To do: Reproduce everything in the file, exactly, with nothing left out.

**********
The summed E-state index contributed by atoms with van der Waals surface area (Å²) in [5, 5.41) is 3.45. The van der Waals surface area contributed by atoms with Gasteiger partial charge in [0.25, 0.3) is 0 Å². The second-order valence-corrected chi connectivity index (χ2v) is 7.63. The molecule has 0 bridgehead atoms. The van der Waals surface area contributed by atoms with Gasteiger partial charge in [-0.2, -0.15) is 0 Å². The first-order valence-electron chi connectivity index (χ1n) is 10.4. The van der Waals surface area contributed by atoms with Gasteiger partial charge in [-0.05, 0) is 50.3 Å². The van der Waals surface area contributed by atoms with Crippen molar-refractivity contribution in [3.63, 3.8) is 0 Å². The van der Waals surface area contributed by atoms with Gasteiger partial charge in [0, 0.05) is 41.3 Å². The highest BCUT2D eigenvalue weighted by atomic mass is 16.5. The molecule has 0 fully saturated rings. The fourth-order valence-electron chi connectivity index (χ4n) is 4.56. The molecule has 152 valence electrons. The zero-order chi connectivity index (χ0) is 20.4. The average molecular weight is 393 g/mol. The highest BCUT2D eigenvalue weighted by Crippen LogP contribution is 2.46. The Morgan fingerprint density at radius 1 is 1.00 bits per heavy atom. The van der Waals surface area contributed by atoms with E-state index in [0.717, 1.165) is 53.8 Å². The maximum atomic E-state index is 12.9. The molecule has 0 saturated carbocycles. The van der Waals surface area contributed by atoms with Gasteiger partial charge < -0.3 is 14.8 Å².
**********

The summed E-state index contributed by atoms with van der Waals surface area (Å²) in [5, 5.41) is 3.45. The van der Waals surface area contributed by atoms with Gasteiger partial charge in [0.25, 0.3) is 0 Å². The second-order valence-corrected chi connectivity index (χ2v) is 7.63. The molecule has 0 bridgehead atoms. The van der Waals surface area contributed by atoms with Gasteiger partial charge in [-0.2, -0.15) is 0 Å². The first-order valence-electron chi connectivity index (χ1n) is 10.4. The van der Waals surface area contributed by atoms with Gasteiger partial charge in [-0.05, 0) is 50.3 Å². The van der Waals surface area contributed by atoms with Crippen molar-refractivity contribution in [3.63, 3.8) is 0 Å². The van der Waals surface area contributed by atoms with Gasteiger partial charge in [0, 0.05) is 41.3 Å². The highest BCUT2D eigenvalue weighted by atomic mass is 16.5. The molecule has 0 fully saturated rings. The fourth-order valence-electron chi connectivity index (χ4n) is 4.56. The molecule has 152 valence electrons. The zero-order chi connectivity index (χ0) is 20.4. The average molecular weight is 393 g/mol. The highest BCUT2D eigenvalue weighted by Crippen LogP contribution is 2.46. The Morgan fingerprint density at radius 1 is 1.00 bits per heavy atom. The van der Waals surface area contributed by atoms with E-state index in [0.717, 1.165) is 53.8 Å². The maximum atomic E-state index is 12.9. The molecule has 0 saturated carbocycles. The van der Waals surface area contributed by atoms with Gasteiger partial charge < -0.3 is 14.8 Å².